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Our attorneys stay on top of changes in legislation, agency regulations, case law, and industry trends—then craft timely legal alerts to keep clients up to date on legal developments important to their business.

September 12, 2023

Massachusetts High Court Ruling Raises Standard of Care, Stakes for Broker-Dealers

On August 25, 2023, the Massachusetts Supreme Judicial Court (SJC) reinstated the Commonwealth’s Uniform Fiduciary Duty Rule applicable to broker-dealers doing business in Massachusetts (whether or not they are located in Massachusetts). Originally adopted by Secretary of the Commonwealth William Galvin in March 2020, the rule was vacated in a March 2022 Superior Court decision after a challenge from online trading platform Robinhood Financial. The SJC’s decision in Robinhood Financial LLC v. William F. Galvin, et al. reverses the trial court’s holding that the rule exceeded the Secretary’s authority and finds the rule did not conflict impermissibly with the SEC’s Regulation Best Interest—a 2019 regulation imposing a higher standard of conduct than the traditional “suitability” standard for broker-dealers making recommendations to retail customers. 

The Massachusetts rule requires broker-dealers providing investment advice to abide by the “fiduciary” standard of care governing registered investment advisers. Under the Massachusetts Uniform Securities Act, it is now an “unethical or dishonest practice” to “fail to act in accordance with a fiduciary duty to a customer” when providing a range of investment-related advice and services. Broker-dealers are now required to adhere “to duties of utmost care and loyalty to the customer” in activities including:

  • Providing investment advice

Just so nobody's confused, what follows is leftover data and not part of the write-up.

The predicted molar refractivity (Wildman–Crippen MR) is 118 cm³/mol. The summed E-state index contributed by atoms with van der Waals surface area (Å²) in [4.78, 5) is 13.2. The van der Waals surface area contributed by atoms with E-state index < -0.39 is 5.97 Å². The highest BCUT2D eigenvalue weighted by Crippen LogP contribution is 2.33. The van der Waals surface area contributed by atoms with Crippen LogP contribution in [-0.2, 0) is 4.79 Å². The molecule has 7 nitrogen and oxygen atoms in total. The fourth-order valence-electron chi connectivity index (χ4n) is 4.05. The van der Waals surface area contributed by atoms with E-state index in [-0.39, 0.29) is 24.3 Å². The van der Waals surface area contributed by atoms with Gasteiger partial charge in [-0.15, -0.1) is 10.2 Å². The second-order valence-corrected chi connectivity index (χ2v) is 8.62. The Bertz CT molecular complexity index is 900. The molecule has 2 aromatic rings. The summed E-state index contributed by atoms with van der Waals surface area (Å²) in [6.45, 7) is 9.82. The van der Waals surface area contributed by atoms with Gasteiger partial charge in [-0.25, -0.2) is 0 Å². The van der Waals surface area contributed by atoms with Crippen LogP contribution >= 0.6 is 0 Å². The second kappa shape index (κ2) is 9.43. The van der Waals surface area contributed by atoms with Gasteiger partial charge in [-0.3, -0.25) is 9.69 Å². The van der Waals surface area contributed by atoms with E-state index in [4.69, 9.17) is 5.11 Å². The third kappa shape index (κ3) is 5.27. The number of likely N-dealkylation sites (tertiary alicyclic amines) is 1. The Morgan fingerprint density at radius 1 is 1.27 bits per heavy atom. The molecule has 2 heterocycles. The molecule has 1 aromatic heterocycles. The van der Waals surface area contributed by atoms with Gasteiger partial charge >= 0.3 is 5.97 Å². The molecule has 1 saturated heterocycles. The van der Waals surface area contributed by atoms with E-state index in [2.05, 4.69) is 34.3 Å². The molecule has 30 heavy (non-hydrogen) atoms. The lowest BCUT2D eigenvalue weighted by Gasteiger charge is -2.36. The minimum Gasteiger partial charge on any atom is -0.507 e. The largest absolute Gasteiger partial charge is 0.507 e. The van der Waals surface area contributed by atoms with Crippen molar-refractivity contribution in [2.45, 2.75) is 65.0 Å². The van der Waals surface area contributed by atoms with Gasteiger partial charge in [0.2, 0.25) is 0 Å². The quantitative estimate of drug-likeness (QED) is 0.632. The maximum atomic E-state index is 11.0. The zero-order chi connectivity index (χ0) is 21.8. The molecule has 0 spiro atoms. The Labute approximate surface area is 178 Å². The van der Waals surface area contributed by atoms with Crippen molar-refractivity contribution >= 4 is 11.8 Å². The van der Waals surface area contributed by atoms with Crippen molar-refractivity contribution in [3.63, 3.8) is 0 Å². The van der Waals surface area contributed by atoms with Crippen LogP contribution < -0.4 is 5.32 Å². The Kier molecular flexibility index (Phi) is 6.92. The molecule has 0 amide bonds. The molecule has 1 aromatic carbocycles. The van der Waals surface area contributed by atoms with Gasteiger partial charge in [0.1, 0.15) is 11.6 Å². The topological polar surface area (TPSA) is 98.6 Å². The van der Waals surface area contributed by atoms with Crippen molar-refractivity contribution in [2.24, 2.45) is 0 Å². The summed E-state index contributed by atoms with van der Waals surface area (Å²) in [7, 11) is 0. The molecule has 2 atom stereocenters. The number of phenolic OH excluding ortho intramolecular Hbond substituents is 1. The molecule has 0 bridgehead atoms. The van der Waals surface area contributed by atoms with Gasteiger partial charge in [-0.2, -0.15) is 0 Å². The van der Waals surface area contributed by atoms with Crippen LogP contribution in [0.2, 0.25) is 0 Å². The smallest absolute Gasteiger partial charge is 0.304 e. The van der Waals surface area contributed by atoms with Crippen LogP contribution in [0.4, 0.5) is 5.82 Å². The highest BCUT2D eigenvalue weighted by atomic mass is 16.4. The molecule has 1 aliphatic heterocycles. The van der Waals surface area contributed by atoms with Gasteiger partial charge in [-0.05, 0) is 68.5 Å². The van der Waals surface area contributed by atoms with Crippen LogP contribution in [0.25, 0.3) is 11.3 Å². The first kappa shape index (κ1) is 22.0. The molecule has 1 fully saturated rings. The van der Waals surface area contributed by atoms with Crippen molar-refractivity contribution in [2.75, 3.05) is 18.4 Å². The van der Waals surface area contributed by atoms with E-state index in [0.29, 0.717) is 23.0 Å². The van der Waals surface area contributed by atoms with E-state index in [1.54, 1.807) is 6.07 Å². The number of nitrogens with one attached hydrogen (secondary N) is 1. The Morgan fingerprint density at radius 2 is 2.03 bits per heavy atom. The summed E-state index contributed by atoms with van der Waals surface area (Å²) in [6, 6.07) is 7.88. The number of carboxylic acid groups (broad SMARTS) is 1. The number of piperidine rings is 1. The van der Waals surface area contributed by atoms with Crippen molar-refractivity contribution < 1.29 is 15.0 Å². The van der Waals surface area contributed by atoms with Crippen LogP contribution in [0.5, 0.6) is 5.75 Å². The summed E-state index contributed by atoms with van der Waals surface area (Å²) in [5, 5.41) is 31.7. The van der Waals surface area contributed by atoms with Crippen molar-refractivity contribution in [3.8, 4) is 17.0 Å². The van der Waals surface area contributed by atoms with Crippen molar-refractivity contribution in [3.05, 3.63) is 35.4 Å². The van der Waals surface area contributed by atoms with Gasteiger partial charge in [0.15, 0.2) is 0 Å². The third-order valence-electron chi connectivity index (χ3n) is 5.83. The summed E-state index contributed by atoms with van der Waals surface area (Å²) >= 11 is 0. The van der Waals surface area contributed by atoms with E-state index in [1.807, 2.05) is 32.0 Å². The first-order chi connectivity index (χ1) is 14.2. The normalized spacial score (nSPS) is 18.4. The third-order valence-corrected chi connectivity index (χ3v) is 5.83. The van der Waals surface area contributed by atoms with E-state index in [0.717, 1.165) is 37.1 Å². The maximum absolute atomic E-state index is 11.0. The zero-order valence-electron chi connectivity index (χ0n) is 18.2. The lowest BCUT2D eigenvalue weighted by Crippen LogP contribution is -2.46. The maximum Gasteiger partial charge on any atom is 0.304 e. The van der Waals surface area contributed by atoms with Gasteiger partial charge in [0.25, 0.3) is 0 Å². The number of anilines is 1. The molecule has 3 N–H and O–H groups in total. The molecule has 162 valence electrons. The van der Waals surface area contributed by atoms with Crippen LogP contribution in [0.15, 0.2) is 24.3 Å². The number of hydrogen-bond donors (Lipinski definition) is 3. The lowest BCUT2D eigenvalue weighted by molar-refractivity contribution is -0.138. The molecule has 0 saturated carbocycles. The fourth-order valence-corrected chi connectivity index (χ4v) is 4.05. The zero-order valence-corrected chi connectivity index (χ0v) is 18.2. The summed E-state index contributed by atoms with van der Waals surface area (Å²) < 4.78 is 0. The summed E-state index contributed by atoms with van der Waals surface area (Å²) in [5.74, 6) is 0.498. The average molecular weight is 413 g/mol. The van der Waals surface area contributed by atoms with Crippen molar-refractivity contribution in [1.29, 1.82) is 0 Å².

• Recommending an investment strategy
  • The opening or transfer of assets to any account, including retirement account rollovers
  • The purchase, sale, or exchange of any security

“Only the Best”

The “duty of care” requires a “broker-dealer or agent to use the care, skill, prudence, and diligence that a person acting in a like capacity” would use under the facts and circumstances. In practice, the rule requires that broker-dealers only recommend the “best” of the reasonably available options for each specific customer, based on their individual circumstances, when recommending any securities transactions, investment strategies, retirement account rollovers, or opening any new accounts.

Enhanced Disclosure

Intended to address long-standing concerns over steering clients towards pricier, riskier financial products because they pay higher fees to broker-dealers, the “duty of loyalty” requires that broker-dealers providing advice must also:

  • Disclose all material conflicts of interest
  • Make all “reasonably practicable efforts” to avoid conflicts of interest 
  • Eliminate conflicts of interest that cannot be “reasonably avoided or eliminated”
  • Make these recommendations without regard to the financial or any other interest of anybody except the customer

These conflicts of interest would generally include any financial or non-financial incentives, whether received by the broker-dealer or their registered agents. This includes rebates and fees, and may implicate certain payment-for-order flow arrangements.

Looking Forward 

The court’s holding that the rule is permitted under the Massachusetts Uniform Securities Act and is not preempted by federal law may tempt more jurisdictions to act. Firms should examine their existing policies and procedures to ensure compliance with the SEC’s Regulation Best Interest and consider updating them to address these elevated requirements.

Barclay Damon will continue to monitor for further developments. 

If you have any questions regarding the content of this alert, please contact Benjamin Zakarin, associate, at; Joe Stanganelli, Commercial Litigation Practice Area co-chair, at; Brian Whiteley, Commercial Litigation Practice Group leader, at; or another member of the firm’s Commercial Litigation Practice Area.

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